Episode #493 Susan from our Flipping50 Insiders group on Facebook asks a question about lowering cortisol levels and I respond in this episode.
Who You Ask for Advice Matters
Be sure when asking in a group where you don’t know the experience, expertise of the responders (and they don’t know if they have enough information to respond back to you) that you filter the information very selectively. You put yourself at risk if you treat everything you hear from strangers as a round-up of good ideas. If you have a specific problem, unique background, it makes sense to get a specific recommendation made by consideration of history, status now, and relationship with an expert you trust.
Just a bit more: I want to point out – and be sure you understand all is said with respect – we want to be careful simply asking in a group for random suggestions without fully knowing the background, depth of the knowledge of contributors, or certainly any responder has all the information they need to respond, can lead you to faulty information. There are two things I’ll address in this short episode:
- Lowering cortisol levels and improving sleep
- Asking the right question (of the right people)
Member of the Flipping50 Insider’s group? Here’s how to access or join this free group.
Here’s how best to:
1) use a group, and to
2) ask a question, as well as
3) my response to Susan about lowering cortisol levels
Anyone have any advice for lowering cortisol levels? I have taken Debra’s advice and have replaced her recommended workouts for yoga/Pilates/walking, etc. I’m up every night 2-3 hours and know I have elevated cortisol levels from stress. I think I am an HSP (highly sensitive person) and have struggled in the past to lower my c. even though the stressor is long gone. I’ve tried every OTC sleep aid imaginable – both supplement/herb/etc. I was hoping not to have to get an Rx for this, but I am getting discouraged and am chomping at the bit to get back to regular workouts. Any thoughts appreciated. Thank you!! – Susan
I don’t have enough information here about your current habits to offer any suggestions. So, it is very important for anyone commenting to realize this is not the best way to reach a solution for an individual. What we might get is simply a roundup of other people’s random knowledge from a wide variety of sources, some credible and some not.
A trained health coach will often answer your question with a question. Someone who’s not a health coach will respond only with an answer, that may or may not be right for you.
Information Qualified Health Coaches Need Before Reponding:
1) your daily habits
2) what you’ve tried – and whether that has been systematic and sequential and with adjustments until ruled out
3) are you open to hormone supplementation? in which case testing would help because you’ll know what you want to do with the information
4) what time is the waking? liver activity occurs 1-3am, and if the waking is correlated, may indicate that you need support for your liver with dietary changes and some select supplements you may want to consider
5) it also can mean low blood sugar issues are occurring.
Is Lowering Cortisol Levels the Right Question?
So, your question seems to be about cortisol- but have you tested the cortisol? Do you know that’s the issue for sure, and the only issue? Low progesterone, low pregnenolone, magnesium deficiency, inadequate carbohydrate at dinner, a need to support liver function (a few things do this), as well as your sleep hygiene could be the reason.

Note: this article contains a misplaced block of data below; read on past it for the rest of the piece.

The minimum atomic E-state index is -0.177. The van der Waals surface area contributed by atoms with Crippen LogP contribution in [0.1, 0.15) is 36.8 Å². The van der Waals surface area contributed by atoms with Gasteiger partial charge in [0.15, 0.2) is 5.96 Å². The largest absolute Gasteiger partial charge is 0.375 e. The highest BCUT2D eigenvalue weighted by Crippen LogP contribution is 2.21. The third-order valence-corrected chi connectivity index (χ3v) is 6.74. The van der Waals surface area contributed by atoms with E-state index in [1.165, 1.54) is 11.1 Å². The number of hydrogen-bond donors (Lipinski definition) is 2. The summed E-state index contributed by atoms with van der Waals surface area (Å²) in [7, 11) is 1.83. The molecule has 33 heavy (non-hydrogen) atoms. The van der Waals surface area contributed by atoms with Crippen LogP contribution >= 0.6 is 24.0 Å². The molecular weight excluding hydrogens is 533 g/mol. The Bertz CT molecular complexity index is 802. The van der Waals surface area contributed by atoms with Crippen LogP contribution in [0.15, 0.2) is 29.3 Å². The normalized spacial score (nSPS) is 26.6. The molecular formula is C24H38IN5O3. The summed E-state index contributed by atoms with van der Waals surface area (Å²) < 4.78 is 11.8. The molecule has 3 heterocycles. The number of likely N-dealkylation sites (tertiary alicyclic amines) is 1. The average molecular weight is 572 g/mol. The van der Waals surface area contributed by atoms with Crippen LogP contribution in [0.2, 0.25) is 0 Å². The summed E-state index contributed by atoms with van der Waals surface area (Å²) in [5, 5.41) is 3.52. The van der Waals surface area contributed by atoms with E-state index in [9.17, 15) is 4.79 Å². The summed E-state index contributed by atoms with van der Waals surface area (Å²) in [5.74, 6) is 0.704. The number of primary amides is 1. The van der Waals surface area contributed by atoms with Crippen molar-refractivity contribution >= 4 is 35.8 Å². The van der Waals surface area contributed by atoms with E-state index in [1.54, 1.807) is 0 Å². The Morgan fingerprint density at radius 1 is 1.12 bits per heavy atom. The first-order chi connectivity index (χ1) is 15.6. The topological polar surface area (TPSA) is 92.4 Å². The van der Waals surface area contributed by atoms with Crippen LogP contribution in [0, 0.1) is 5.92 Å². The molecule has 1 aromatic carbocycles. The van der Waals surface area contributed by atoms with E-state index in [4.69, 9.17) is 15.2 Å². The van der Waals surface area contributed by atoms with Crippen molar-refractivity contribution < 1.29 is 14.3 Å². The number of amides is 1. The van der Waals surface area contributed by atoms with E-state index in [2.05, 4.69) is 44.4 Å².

You want to get sleep, but the first question you have to ask is, what is the cause of the sleep problem, before going to the sleep solutions.
It’s important to ask the right questions.
Random actions get random results. So, let’s make sure you put together a plan of action that gets you specific answers to the right questions.
But it can be dangerous or a waste of time to ask for random suggestions from anyone who does not know you, your daily habits, your history.
Once you have shared that information with a health coach you’ve established a relationship with (when you have an ongoing problem this is the best way to deal with it).
You need to look at whether you need to:
- reduce cortisol levels so you can go to sleep
- your cortisol levels are off because you can’t sleep
- cortisol is your root cause problem or it’s something else
Solve the Problem:
- Identify what the problem and question really are
- confirm the true root cause of the problem
- establish a plan
- know what you are open to as possible solutions.
There’s random searching on GOOGLE and YouTube. Then there’s joining a group and asking a lot of people similar to you having similar problems what they’ve tried (unsuccessfully or successfully) that also isn’t a very targeted way to reach an answer for your personal needs.
I’ve joined many forums for menopause women and some I can barely stand because the information and questions there are so disturbing to me! It’s what often is referred to as the blind leading the blind.
Be sure if you have a problem, you identify the best question to ask, then ask an expert, rather than someone in the same spot as you are. For personal answers you may need to establish a client-coach relationship.
Health & Fitness Coaches
If you’re listening and you’re a health coach or trainer, I highly encourage you to join our Fitness & Health pros tips so you get content that can directly support your business. No one does it alone. Growing a business takes a village and collaboration. You will go further, faster, when you have a plan. You’re far more likely to take action when you know which steps matter. Spinning your wheels doesn’t help anyone or your business. Join that list by learning more aboutcoaching midlife women here.
Flipping 50? And not in our members area or a program yet? Learn how to be first in line when we open here!